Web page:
Published by Anil Kumar Singh, Ashok Kumar, Aniruddha Mookerjee, Vivek Menon, 01 Sep 2001
A scientific approach to understanding and mitigating elephant mortality due to train accidents in Rajaji National Park
When two behemoths meet head to head, one or both might suffer. The Indian Railways and elephants have had a love-hate relationship. The elephant is the mascot of northern railways. Yet the railways continue to fragment elephant habitat and kill them by running over them on tracks. The Rajaji National Park has 14 kilometres of railway track running right through it bisecting the park into two parts. Trains have started running at faster speeds along these tracks and during times of the night when they did not run in the past. Elephants that need to cross the track to use the habitat, for water or food, on the other side of the park became fair game for the trains and an average of one elephant got killed every year on the tracks.
Wildlife Trust of India’s Rapid Action Project initiated one of its most successful sets of rapid actions when a series of short-pro-active reforms were undertaken by the Trust in collaboration with the northern railways and the Uttaranchal forest department. This included studying the problem and breaking down the solutions into bit sized chunks that could be done by everyone- patrolling the track at night, clearing bushes and overhangs from strategic points so that train drivers have better visibility, desilting waterholes that elephants used to lessen the need for crossing the track ad public awareness among passengers, train drivers and forest guards.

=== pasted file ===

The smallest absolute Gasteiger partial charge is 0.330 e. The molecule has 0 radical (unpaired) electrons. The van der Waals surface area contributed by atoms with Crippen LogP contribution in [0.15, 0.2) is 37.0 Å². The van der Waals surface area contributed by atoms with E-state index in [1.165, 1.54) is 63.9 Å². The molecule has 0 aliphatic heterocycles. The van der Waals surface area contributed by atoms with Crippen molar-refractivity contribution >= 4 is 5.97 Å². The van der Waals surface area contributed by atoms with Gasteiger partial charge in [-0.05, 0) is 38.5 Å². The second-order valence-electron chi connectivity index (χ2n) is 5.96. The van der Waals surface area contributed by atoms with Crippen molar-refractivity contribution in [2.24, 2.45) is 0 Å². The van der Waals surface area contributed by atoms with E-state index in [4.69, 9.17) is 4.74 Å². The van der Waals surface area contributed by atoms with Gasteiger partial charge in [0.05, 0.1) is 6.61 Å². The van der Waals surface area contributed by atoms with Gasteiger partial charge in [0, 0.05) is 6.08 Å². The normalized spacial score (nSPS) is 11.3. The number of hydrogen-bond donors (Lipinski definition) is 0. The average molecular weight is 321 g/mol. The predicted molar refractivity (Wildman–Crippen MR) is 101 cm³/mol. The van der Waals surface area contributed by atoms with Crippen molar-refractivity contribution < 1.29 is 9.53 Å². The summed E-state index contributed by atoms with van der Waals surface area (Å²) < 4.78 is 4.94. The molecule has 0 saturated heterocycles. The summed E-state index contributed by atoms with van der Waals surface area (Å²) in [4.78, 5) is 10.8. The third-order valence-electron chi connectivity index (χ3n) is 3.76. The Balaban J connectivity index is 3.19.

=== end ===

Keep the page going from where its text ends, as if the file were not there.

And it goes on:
This report is the result of the first rapid action project that went into the problem and came up with the suit of actions that would solve the problem. With hindsight, these sets of recommendations have proven to be excellent as they have been implemented and the mortality has been completely stopped for five years running to this date.
Executive Director, WTI
Conservation Action Reports
Conservation Reference Series
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